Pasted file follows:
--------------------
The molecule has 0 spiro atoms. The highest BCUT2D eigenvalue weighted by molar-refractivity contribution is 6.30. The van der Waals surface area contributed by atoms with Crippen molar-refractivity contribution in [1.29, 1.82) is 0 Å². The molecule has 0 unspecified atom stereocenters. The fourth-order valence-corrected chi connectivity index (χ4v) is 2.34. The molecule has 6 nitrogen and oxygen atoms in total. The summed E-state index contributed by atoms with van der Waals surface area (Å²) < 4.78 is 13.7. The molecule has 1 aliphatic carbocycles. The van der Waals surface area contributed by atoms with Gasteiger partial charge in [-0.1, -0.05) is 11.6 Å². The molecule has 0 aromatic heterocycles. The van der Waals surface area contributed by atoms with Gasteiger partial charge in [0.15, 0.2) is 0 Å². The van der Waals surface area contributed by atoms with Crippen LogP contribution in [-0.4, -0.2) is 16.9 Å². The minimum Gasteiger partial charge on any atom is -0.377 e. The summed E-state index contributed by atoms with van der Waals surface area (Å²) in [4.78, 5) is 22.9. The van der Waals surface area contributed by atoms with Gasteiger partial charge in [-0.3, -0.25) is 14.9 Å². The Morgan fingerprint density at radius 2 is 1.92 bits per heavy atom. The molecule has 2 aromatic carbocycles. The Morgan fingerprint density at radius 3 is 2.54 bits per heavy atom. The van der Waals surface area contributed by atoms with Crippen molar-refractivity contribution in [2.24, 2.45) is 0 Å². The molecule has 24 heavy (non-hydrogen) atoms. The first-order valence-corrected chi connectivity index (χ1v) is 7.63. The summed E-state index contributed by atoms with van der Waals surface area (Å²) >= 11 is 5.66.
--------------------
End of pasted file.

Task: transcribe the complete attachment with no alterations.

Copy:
The molecule has 0 spiro atoms. The highest BCUT2D eigenvalue weighted by molar-refractivity contribution is 6.30. The van der Waals surface area contributed by atoms with Crippen molar-refractivity contribution in [1.29, 1.82) is 0 Å². The molecule has 0 unspecified atom stereocenters. The fourth-order valence-corrected chi connectivity index (χ4v) is 2.34. The molecule has 6 nitrogen and oxygen atoms in total. The summed E-state index contributed by atoms with van der Waals surface area (Å²) < 4.78 is 13.7. The molecule has 1 aliphatic carbocycles. The van der Waals surface area contributed by atoms with Gasteiger partial charge in [-0.1, -0.05) is 11.6 Å². The molecule has 0 aromatic heterocycles. The van der Waals surface area contributed by atoms with Gasteiger partial charge in [0.15, 0.2) is 0 Å². The van der Waals surface area contributed by atoms with Crippen LogP contribution in [-0.4, -0.2) is 16.9 Å². The minimum Gasteiger partial charge on any atom is -0.377 e. The summed E-state index contributed by atoms with van der Waals surface area (Å²) in [4.78, 5) is 22.9. The van der Waals surface area contributed by atoms with Gasteiger partial charge in [-0.3, -0.25) is 14.9 Å². The Morgan fingerprint density at radius 2 is 1.92 bits per heavy atom. The molecule has 2 aromatic carbocycles. The Morgan fingerprint density at radius 3 is 2.54 bits per heavy atom. The van der Waals surface area contributed by atoms with Crippen molar-refractivity contribution in [2.24, 2.45) is 0 Å². The molecule has 24 heavy (non-hydrogen) atoms. The first-order valence-corrected chi connectivity index (χ1v) is 7.63. The summed E-state index contributed by atoms with van der Waals surface area (Å²) >= 11 is 5.66.